SHARE
Special spud delivery . . . The Collins clan (back, from left) Peter, Bonny, Jonty, Hamish, Emily (13), Mackenzie (15) and Melanie, and (front) Simon Lemota, Brent and Lucas (6) pulled together to drop off a 10kg bag of spuds to every household in Pareora. PHOTO: CLAIRE ALLISON

by Claire Allison

Peter Collins is the Santa of spuds in Pareora.

For the second year running, the Pooke Rd farmer has rallied his family to bag up 10kg bags of potatoes to deliver to every household in Pareora.

Last year’s delivery was during the Alert Level 4 lockdown, but with different advice from police this year, the Collins clan had to wait until Level 3 in order to carry out the drop-offs.

Three generations of the family work together on Dalmore Farm, so many hands made light work of bagging up the potatoes, loading them on to the truck and carrying out the delivery.

“We stayed in our own bubble, and went out.

“Nobody really sees us. We just duck in and out, and leave them at letterboxes.

“There’s a lot of stops and starts, so it’s probably about four hours all up.”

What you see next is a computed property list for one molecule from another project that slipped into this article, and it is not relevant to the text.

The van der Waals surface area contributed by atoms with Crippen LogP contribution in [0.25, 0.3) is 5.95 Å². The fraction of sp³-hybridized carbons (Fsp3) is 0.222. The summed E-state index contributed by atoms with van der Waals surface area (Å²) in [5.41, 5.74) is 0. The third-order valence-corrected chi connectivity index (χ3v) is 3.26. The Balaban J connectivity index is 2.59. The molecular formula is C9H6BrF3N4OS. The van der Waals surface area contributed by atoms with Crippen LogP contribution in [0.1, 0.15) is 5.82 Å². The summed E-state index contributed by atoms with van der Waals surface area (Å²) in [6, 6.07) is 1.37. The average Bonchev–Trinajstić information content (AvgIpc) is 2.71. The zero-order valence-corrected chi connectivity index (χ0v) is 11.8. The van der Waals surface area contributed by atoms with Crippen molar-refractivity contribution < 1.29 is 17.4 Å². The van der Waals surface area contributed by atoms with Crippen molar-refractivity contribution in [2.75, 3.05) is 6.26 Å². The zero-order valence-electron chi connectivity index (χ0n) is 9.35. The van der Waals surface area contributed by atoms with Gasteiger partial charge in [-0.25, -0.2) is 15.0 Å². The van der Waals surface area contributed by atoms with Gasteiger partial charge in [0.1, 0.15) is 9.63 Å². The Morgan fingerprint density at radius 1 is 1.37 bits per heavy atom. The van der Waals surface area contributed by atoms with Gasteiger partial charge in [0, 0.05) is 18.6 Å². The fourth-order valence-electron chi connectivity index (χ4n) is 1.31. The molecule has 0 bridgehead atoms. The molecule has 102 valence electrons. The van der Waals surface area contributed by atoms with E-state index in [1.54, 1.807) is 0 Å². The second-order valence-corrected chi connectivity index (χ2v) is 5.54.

The Agria potatoes, which were left with a contact phone number, were well received.

Mr Collins estimated they received about 70 thank-you texts and 50 phone calls.

As far as Mr Collins was concerned, it was just something the family could do for their community couple of tonnes of Agria potatoes out of a yield of about 1000 tonnes did not make too much of a dent.

Pareora born and bred, Mr Collins went to school in the township before making a start in farming as a young man.

“I started off growing spuds.

“I was only a kid, with no money, so I went around farmers and asked for their roadsides.

“That’s where I started, and now we own 1000ha -We’ve bought out the valley.”

A big part of the Dalmore Farm operation is now a 1200-head herd of dairy cows, but Mr Collins said he was not yet ready to give up the potatoes completely was now about 20ha, and while that might eventually reduce more, he was not sure there would come a day there were none on the property.

“I’ve just about finished growing spuds, but it’s a bit of a disease with me,” he said.

“I’ve grown them for 60 years.”